Two men, both seriously ill, occupied the same hospital room. One man
was allowed to sit up in his bed for an hour each afternoon to help
drain the fluid from his lungs. His bed was next to the room’s only window.
The other man had to spend all his time flat on his back. The men
talked for hours on end. They spoke of their wives and families, their
homes, their jobs, their involvement in the military service, where they had
been on vacation.
Every afternoon when the man in the bed by the window could sit up, he
would pass the time by describing to his roommate all the things he
could see outside the window.

The man in the other bed began to live for those one hour periods where
his world would be broadened and enlivened by all the activity and
color of the world outside.

The window overlooked a park with a lovely lake. Ducks and swans played
on the water while children sailed their model boats. Young lovers
walked arm in arm amidst flowers of every color and a fine view of the city
skyline could be seen in the distance.

As the man by the window described all this in exquisite detail, the
man on the other side of the room would close his eyes and imagine the
picturesque scene.

One warm afternoon the man by the window described a parade passing by.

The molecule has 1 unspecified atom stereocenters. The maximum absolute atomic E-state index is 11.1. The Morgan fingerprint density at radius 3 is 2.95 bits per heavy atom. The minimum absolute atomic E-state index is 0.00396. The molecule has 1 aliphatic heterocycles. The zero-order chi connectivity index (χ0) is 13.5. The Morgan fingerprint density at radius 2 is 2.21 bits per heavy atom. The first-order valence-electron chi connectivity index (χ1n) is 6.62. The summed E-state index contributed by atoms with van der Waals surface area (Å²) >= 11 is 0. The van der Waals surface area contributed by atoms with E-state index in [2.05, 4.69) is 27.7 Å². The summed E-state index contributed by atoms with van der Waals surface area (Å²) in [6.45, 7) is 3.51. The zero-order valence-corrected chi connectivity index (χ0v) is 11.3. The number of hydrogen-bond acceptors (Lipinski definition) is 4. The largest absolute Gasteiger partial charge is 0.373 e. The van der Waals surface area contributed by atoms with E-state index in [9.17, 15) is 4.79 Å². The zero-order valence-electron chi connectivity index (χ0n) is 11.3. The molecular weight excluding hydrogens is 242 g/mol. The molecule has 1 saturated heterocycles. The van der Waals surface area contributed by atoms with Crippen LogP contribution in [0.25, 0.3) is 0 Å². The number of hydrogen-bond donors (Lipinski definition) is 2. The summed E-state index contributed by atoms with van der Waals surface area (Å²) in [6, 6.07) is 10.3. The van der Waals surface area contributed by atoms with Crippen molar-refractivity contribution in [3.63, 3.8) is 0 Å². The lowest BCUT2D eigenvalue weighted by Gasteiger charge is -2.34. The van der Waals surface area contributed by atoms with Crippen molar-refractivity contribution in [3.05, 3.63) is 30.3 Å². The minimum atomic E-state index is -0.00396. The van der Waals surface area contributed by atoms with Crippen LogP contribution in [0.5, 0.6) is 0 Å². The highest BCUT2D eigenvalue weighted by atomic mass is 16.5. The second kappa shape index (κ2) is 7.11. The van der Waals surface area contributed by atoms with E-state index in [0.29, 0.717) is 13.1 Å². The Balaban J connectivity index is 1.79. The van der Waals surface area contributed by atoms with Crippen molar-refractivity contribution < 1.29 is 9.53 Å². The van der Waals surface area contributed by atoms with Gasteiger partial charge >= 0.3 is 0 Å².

Although the other man couldn’t hear the band – he could see it in his
mind’s eye as the gentleman by the window portrayed it with descriptive
words.

Days and weeks passed.

One morning, the day nurse arrived to bring water for their baths, only
to find the lifeless body of the man by the window, who had died
peacefully in his sleep. She was saddened and called the hospital attendants
to take the body away.

As soon as it seemed appropriate, the other man asked if he could be
moved next to the window. The nurse was happy to make the switch, and
after making sure he was comfortable, she left him alone.

Slowly, painfully, he propped himself up on one elbow to take his first
look at the real world outside.

He strained to slowly turn to look out the window beside the bed.

It faced a blank wall. The man asked the nurse what could have
compelled his deceased roommate who had described such wonderful things outside
this window

the nurse responded that the man was blind and could not even see the
wall.

She said, “Perhaps he just wanted to encourage you.”

Epilogue:
There is tremendous happiness in making others happy, despite our own
situations.
Shared grief is half the sorrow, but happiness when shared, is doubled.

“Today is a gift, that’s why it is called the present.”

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